Avalokitesvara


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Noun1.Avalokitesvara - a male BodhisattvaAvalokitesvara - a male Bodhisattva; widely associated with various gods and people
References in periodicals archive ?
In 1997, the Avalokitesvara Buddhist Temple was established to provide spiritual guidance and services to the Chinese Buddhists in Saskatoon.
Among their topics are the terms "esoteric teaching" and "tantra" in Chinese Buddhist sources, the Tantric origins of the Horse King: Hayagriva and the Chinese horse cult, crazy wisdom in moderation: Padampa Sangye's use of counterintuitive methods in dealing with negative mental states, Avalokitesvara and the Dunhuang dharani spells of salvation in childbirth, and the Chinese origins of Dali Esoteric Buddhism.
Furthermore, Avalokitesvara is "Bisexual and tried it all.
Se considera que es la residencia de Avalokitesvara (la version femenina de Guan Yin, unica mujer de los cuatro grandes seguidores de Buda), la diosa de la misericordia, y es el centro chino para prestarle culto.
I put "correct" in scare quotes because, as Lopez has argued, there are competing ideas within the history of Tibetan Buddhism (many Tibetans are more concerned with the ritual practice that surrounds the phrase than the meaning, anyway), and this translation still does not explain why padme is feminine, since Avalokitesvara is generally male (Lopez 2005, 132-34).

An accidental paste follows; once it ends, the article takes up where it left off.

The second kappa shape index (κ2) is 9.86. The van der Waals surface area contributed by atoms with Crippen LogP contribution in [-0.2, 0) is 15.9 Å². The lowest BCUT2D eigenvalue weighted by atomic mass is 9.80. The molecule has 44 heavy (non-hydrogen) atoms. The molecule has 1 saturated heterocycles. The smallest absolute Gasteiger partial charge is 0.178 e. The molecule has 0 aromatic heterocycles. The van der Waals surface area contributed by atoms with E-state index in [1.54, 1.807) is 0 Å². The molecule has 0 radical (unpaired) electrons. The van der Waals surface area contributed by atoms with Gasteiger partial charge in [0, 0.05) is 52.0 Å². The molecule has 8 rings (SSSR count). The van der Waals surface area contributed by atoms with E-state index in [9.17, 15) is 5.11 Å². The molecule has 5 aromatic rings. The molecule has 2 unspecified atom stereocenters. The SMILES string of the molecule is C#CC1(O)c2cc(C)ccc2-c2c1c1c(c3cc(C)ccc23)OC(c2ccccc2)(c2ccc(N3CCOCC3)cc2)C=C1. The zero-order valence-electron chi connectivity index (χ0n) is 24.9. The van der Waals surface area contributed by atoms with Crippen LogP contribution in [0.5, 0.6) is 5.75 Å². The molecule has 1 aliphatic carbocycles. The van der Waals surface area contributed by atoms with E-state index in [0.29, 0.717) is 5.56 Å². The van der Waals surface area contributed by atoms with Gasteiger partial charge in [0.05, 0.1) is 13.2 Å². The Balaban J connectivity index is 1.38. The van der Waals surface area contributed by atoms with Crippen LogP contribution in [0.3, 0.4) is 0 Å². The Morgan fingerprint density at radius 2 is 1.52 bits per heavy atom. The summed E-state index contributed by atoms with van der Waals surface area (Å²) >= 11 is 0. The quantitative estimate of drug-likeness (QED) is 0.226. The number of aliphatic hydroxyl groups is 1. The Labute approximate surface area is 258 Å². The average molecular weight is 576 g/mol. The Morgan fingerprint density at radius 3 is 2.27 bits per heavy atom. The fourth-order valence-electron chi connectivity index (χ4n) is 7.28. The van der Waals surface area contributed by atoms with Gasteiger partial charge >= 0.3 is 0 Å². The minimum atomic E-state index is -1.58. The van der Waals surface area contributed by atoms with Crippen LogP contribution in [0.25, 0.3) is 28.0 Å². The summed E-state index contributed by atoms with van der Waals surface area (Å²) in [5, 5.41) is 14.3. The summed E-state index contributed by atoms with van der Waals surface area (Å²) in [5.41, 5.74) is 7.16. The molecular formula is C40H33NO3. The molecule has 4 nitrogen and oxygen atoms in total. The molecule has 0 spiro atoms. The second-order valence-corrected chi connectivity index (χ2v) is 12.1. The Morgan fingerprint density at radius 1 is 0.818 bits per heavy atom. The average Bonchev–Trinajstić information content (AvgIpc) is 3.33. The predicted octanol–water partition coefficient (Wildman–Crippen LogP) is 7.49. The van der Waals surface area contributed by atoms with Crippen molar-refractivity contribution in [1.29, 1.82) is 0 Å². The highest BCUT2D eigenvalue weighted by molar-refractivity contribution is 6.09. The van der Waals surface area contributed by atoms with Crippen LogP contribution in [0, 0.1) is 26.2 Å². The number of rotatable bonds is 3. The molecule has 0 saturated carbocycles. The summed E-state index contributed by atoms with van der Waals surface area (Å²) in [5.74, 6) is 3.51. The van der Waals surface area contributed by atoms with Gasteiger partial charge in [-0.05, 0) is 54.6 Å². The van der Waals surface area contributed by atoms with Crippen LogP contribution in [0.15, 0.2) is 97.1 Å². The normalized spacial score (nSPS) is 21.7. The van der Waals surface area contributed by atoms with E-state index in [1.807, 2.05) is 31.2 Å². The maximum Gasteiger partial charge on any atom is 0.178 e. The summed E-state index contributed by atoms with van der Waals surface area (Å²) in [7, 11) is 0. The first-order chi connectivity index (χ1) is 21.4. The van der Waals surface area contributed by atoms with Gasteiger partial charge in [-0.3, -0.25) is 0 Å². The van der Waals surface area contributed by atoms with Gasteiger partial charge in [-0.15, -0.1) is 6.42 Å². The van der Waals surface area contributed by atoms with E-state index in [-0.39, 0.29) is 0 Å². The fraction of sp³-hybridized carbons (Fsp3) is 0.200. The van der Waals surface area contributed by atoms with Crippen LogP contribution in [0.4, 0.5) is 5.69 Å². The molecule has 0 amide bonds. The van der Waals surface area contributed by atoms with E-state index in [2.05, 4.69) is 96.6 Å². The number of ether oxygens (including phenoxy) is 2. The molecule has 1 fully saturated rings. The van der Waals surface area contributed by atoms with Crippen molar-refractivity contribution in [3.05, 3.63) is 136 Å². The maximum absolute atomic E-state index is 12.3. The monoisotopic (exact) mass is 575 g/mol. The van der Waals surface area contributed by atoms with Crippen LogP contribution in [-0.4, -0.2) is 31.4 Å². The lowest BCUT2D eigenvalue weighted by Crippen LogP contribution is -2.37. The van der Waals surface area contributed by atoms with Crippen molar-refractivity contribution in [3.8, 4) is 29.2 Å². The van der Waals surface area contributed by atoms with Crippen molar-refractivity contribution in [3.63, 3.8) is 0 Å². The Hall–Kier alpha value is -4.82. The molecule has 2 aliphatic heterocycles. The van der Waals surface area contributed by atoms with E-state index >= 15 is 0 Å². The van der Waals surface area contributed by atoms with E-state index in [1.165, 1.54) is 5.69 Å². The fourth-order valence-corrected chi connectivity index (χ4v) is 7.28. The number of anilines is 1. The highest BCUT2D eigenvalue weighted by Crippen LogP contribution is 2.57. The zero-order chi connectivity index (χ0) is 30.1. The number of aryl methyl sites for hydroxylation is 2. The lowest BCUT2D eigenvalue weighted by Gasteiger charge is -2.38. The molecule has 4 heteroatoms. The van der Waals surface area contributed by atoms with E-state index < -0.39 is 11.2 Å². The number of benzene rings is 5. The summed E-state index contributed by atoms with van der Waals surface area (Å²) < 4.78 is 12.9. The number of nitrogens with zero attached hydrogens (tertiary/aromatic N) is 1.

In folklore belief, Mazu the Sea Goddess is, alongside Avalokitesvara Bodhisattva, the most important motherhood goddess (33).
That is, whereas the three earliest translations feature practices of remembrance and verbal invocation of Avalokitesvara in the form of Cintamanicakra, the later translation by Bodhiruci (Putiliuzhi, d.
When two of her friends are killed by grenades she works through her anger and frustration by meditating and calling on the power of Avalokitesvara, the bodhisattva ("enlightened being") of compassion, which enables her to see, as she puts it, that "men are not our enemies.
5) As Schweiger (2013: 74) points out: "The Fifth Dalai Lama, Ngwang Lozang Gyatso (1617-82) was the most successful in claiming the Avalokitesvara concept for himself, by embedding it, in word and deed, in a general concept of Tibetan history".
On the other hand, if the same image is seen as Amitabha, it represents Amitabha's descent from Sukhavati to receive the souls of the dead, accompanied by the Bodhisattvas Mahastammaprapta and Avalokitesvara, while holding the jar of amita, the water of immortality, in his left hand.
One speaks of Avalokitesvara as taking any form necessary to lead a person to salvation and of Ksitigarbha as preaching the Buddha's path to beings in the hells.